On Friday in Tashkent we got a rare big show in Uzbekistan, with a world title eliminator and several top former amateur fighters in action, as well as a lot of controversy and some really good action.
Among the most notable names on the show was 2016 Olympic gold medal winner Hasanboy Dusmatov (4-0, 4), who once again showed he's a top, top prospect capable of being moved incredibly quickly, as he stopped Mexican Jose Rivas (18-13-4, 10). Rivas, who boasted notable reach and height advantages, was no match for the crisper, sharper, smarter and faster Dusmatov, who forced the Mexican to retire on his stool between rounds 4 and 5.
Another notable name in action was the highly touted Bektemir Melikuziev (8-1, 6) who bounced back from his shock loss to Gabe Rosado, by beating up Sergey Ekimov (18-4, 9), over 8 rounded. The rounds were all really 1-sided, with Ekimov doing little more than showing his toughness to survive. Ekimov was hurt numerous times, dropped in round 5, and had to rely on veteran moves to avoid having the fight pummelled out of him. After 8 rounds the scores were all clearly in favour of Melikuziev.
Another name familiar to US fans on this card was 2016 Olympic Silver medal winner Shakhram Giyasov (12-0, 9), who easily out pointed the tough, but always game, Christian Rafael Coria (29-9-2, 13). The tough Coria, who always puts in a credible effort and is one of the best "journeymen" in the sport right now, gave Giyasov a genuine test, but wasn't rewarded by the officials who saw this a near shut pout for the Uzbek.
In the main event of the show we saw a lot of controversy, was rising Uzbekistani Israil Madrimov (8-0, 6) became the first man to stop Michel Soro (35-3-1, 24), doing so in a WBA world title eliminator. This was a great fight through 8 rounds, with both men having moments, some fantastic back and forth and regular momentum shifts. Madrimov started well, before Soro came back into things, only for Madrimov to begin to take the fight on the inside and out do Soro, in what was Soro's type of fight.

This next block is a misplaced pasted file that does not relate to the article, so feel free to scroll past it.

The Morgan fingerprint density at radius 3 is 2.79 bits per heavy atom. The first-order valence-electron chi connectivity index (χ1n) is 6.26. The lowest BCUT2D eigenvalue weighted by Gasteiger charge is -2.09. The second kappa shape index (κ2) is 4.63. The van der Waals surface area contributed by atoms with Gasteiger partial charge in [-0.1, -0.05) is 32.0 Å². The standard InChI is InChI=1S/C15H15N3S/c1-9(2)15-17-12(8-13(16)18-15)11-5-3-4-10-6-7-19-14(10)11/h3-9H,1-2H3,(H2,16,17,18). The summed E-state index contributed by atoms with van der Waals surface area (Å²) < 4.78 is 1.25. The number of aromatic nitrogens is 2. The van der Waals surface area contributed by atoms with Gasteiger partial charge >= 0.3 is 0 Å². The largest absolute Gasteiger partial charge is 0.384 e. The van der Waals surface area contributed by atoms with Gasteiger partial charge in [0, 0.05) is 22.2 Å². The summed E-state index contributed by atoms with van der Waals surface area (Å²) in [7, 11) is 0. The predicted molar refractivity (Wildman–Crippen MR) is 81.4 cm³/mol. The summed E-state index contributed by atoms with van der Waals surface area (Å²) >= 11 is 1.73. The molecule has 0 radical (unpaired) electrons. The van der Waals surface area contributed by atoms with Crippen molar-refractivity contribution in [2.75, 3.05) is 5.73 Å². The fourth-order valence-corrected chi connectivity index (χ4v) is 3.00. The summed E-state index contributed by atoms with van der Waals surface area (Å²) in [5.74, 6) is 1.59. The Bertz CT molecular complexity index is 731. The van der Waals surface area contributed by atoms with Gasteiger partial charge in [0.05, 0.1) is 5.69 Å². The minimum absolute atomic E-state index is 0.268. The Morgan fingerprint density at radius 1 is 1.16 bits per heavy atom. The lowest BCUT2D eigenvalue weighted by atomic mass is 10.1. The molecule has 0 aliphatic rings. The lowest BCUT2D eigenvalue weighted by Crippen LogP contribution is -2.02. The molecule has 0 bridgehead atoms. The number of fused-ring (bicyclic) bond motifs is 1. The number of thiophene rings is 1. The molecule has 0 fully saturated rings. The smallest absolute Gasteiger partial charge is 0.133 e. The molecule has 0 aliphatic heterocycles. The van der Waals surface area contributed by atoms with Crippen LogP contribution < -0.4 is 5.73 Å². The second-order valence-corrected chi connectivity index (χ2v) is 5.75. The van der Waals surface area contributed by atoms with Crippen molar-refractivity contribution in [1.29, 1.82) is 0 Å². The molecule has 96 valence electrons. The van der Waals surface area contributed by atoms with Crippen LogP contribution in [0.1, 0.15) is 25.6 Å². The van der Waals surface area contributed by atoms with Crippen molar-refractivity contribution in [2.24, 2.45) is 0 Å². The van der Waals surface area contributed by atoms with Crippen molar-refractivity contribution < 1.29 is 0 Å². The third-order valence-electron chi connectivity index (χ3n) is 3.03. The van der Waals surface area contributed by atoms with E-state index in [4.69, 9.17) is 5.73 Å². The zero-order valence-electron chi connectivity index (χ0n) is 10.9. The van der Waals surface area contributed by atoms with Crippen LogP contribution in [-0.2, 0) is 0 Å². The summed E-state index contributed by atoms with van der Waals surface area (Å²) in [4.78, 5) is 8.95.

Through round 9 it seemed like Madrimov was starting to get to a tiring 34 year old Soro, rocking him late in the round. He then followed up as neither he, nor referee Salvador Salva heard the bell to finish the round. The follow up attack saw Salva wave off the fight, to give Madrimov the hugely controversial TKO win.
The ending was then reviewed by officials who, unsurprisingly, didn't over-rule the referee. Interestingly the result seems set to stand, though Salva's mistake and the odd ending perhaps should have seen the men go to the scorecards, with the bout ending, quite clearly, due to an accidental foul. Despite the outcome Madrimov seemed to suggest he was willing to face Soro in a rematch, hopefully one that ends less confusingly as this one did.
Earlier today Matchroom announced their return to Uzbekistan, now set for December 17th at the Renaissance Hall in Tashkent. No only that but they almost announced that the card would be one stacked with Uzbekistani hopefuls, and feature a world title eliminator.
That world title eliminator will see Israil Madrimov (7-0, 5) [Исроил Мадримов] taking on French veteran Michel Soro (35-2-1, 24) in a WBA world title eliminator at 154lbs. On paper the bout is a major step up for Madrimov who is has looked class at times, but has also put in some frustrating and underwhelming performances in recent contests, and looks, possibly, like a man who may come un-done when fighting at a higher level. As for Soro he is a top class fighter, but at the age of 34 we do wonder if, or when, father time will begin to get to him.
Not only is the main event a great bout, but the under-card is also stacked with top Uzbek talent, featuring the likes of Shakhram Giyasov (11-0, 9) [Shahram G‘iyosov], Bektemir Melikuziev (7-1, 6) [Бектемир Мелиқўзиев], Hasanboy Dusmatov (3-0, 3) [Ҳасанбой Дўсматов] and Ikboljon Kholdarov (1-0, 1) [Иқболжон Холдоров]